The need for capacity building in Mexico: Misión de Chichimecas, a case study


  • Yolanda Lastra


Some old projects formed the basis for the new law called General Law on Linguistic Rights of Indigenous Peoples, which was finally passed after much discussion and became official on March 13, 2003 (Diario de Campo, 2003). It is too early to tell whether the actual linguistic situation in Mexico will improve or not with the new legislation. For the moment, as an example of the present-day situation, let us take a look at one small community located in the state of Guanajuato where Chichimeco Jonaz is spoken. The local government began showing interest in preserving the language around 1995, when a book of Chichimec narratives written by children who had had no previous experience in writing their language was published and distributed. It is evident that neither the teachers nor the writers, often the same young people, have no facilities to do proper work. They have, furthermore, received makeshift preparation, and do a remarkably good job considering the circumstances. It is to be hoped that with the new law outlined above proper funding might be allocated and conditions will improve for the teachers and learners of Chichimeco Jonaz as well as those of all the other Indian languages of...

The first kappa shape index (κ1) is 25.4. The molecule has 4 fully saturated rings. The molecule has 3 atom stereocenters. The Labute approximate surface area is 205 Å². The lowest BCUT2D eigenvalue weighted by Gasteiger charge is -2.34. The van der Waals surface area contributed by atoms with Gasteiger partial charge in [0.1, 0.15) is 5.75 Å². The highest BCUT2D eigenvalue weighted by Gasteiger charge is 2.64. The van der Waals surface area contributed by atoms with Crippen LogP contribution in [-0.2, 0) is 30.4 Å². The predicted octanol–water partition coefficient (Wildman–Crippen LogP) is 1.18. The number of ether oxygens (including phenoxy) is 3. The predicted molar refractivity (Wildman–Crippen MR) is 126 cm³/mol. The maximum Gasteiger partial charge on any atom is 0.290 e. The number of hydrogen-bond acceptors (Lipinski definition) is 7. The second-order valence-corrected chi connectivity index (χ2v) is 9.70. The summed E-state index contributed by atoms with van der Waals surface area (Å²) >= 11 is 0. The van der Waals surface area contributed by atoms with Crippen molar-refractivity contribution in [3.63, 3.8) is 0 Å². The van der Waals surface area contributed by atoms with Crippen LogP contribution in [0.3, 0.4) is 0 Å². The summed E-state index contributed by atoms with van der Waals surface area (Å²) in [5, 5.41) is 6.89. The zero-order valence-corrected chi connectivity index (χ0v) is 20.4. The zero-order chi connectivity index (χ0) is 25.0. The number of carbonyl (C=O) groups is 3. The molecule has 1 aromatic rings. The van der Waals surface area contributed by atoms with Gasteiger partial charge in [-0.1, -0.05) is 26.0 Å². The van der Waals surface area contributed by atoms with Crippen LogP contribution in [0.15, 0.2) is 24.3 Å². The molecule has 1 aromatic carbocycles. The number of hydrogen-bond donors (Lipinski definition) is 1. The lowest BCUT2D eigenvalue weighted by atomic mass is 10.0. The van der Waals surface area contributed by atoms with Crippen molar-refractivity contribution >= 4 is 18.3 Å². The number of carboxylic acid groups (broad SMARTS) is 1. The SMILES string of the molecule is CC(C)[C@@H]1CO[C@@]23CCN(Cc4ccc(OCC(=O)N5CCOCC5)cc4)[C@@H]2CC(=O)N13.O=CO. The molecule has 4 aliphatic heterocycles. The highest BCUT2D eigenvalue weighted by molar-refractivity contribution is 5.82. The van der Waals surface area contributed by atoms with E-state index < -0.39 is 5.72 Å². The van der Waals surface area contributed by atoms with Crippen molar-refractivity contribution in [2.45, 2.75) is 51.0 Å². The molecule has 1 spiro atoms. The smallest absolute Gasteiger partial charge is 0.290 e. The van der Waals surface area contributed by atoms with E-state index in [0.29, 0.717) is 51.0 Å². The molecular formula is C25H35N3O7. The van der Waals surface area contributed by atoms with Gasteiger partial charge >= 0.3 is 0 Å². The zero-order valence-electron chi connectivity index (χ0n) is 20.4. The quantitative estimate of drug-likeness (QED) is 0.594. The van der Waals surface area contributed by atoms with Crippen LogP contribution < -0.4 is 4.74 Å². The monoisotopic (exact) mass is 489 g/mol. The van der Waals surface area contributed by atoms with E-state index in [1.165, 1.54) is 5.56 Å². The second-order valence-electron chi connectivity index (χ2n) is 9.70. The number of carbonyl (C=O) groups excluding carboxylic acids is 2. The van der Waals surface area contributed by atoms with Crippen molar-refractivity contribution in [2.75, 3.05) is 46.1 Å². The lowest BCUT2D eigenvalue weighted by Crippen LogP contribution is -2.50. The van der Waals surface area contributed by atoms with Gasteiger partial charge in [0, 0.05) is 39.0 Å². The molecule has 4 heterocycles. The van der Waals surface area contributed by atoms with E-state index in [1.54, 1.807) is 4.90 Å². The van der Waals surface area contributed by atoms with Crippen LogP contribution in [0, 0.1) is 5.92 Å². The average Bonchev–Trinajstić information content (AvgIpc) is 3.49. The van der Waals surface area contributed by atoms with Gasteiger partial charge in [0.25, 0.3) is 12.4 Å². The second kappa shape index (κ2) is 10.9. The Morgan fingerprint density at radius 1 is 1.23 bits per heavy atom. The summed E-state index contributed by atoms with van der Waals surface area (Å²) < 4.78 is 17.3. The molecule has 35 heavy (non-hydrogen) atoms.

MexicoMisión de ChichimecasChichimeco Jonazcase studycapacity buildingindigenous languageslegislationhistorical contextresources
  • Year: 2004
  • Volume: 2
  • Page/Article: 108-121
  • DOI: 10.25894/ldd294
  • Published on 31 Jul 2014